Developers who installed the most recent iOS 10.3 beta were greeted with a warning when launching some older apps. The latest version of Apple’s operating system pops up a message when 32-bit apps are launched saying, “This app will not work with future versions of iOS.”
The message continues; “The developer of this app needs to update it to improve its compatibility.” This warning implies that from iOS 10.4 onwards, 32-bit apps simply won’t work. It’s 64-bit only from here on out.
In late 2013, Apple allowed for developers to begin submitting 64-bit apps for the iPhone 5s, the first iPhone with a 64-bit processor. In February 2015, Apple made 64-bit support mandatory for new app submissions, and in June 2015, Apple mandated that all app updates submitted had to include 64-bit support.
The warning and looming cut off won’t impact all publishers, but anyone with an older, legacy app should be prepared for contacts from fans and users. It’s unlikely any app impacted by this change will be top-of-mind for publishers, but it serves as a reminder that there’s a not insignificant segment of mobile users who found an app they love and won’t move on.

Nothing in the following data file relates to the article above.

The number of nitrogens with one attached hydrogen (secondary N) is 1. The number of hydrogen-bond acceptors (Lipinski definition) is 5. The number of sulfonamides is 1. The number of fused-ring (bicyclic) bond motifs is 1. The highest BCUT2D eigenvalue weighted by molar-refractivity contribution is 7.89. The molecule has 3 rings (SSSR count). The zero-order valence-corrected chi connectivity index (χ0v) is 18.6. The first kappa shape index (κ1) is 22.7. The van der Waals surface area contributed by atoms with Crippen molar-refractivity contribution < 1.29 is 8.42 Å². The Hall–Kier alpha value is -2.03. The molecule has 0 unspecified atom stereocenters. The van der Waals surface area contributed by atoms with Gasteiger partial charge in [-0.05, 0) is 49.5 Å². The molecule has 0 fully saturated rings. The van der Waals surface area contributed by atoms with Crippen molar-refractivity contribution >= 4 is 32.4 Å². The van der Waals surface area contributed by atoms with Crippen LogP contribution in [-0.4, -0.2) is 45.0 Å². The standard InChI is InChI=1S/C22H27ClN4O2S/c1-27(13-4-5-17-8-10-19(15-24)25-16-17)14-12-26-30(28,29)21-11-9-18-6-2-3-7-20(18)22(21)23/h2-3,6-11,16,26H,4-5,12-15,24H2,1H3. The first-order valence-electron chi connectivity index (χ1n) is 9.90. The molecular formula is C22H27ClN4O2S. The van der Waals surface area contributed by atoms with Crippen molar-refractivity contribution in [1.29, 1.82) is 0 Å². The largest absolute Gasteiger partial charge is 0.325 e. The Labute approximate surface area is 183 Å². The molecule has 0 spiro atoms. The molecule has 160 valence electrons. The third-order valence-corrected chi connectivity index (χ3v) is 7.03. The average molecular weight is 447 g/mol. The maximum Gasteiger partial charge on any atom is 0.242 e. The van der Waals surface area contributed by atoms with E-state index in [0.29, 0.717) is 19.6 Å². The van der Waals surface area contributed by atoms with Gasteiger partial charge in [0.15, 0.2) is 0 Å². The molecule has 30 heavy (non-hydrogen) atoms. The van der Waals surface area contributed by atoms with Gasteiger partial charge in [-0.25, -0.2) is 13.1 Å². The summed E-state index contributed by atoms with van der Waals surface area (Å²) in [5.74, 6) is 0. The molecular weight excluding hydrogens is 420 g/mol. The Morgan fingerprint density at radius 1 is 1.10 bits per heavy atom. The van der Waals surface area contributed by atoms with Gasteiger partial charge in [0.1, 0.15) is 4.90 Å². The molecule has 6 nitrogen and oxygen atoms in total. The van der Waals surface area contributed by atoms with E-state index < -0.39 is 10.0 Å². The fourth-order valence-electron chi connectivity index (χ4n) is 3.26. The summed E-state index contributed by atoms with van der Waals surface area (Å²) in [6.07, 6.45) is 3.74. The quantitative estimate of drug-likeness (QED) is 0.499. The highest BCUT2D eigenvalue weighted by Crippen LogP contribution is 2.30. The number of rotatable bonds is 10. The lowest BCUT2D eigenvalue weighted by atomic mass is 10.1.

Publishers would do well to perform a survey of their current apps and note which ones may fall under the 32-bit axe. By knowing which apps might be worth updating (including setting up ATS compliance) and which ones might not, publishers will be able to direct impacted users towards other apps they may enjoy.
Publishers should be on the lookout for questions about 32-bit apps on social media and support channels, especially Facebook pages for specific apps, which Facebook can generate automatically based on interest if there’s no official page.
Being proactive with cross-promotion may also be an option for some apps. Showing users of a 32-bit app that’s not getting any work done under the hood an ad for a similar app from the same publisher may convert some users to a new favorite game.
It’s also worth noting that using push notifications to advertise another app is a violation of Apple’s App Store Review Guidelines.
However publishers approach the deadline of 64-bit compliance and the looming spectre of the App Store purge, they should be prepared to take advantage of this slightly less-crowded space, whether that’s reinvigorating old apps for new users, or ramping up their user acquisition for new titles.
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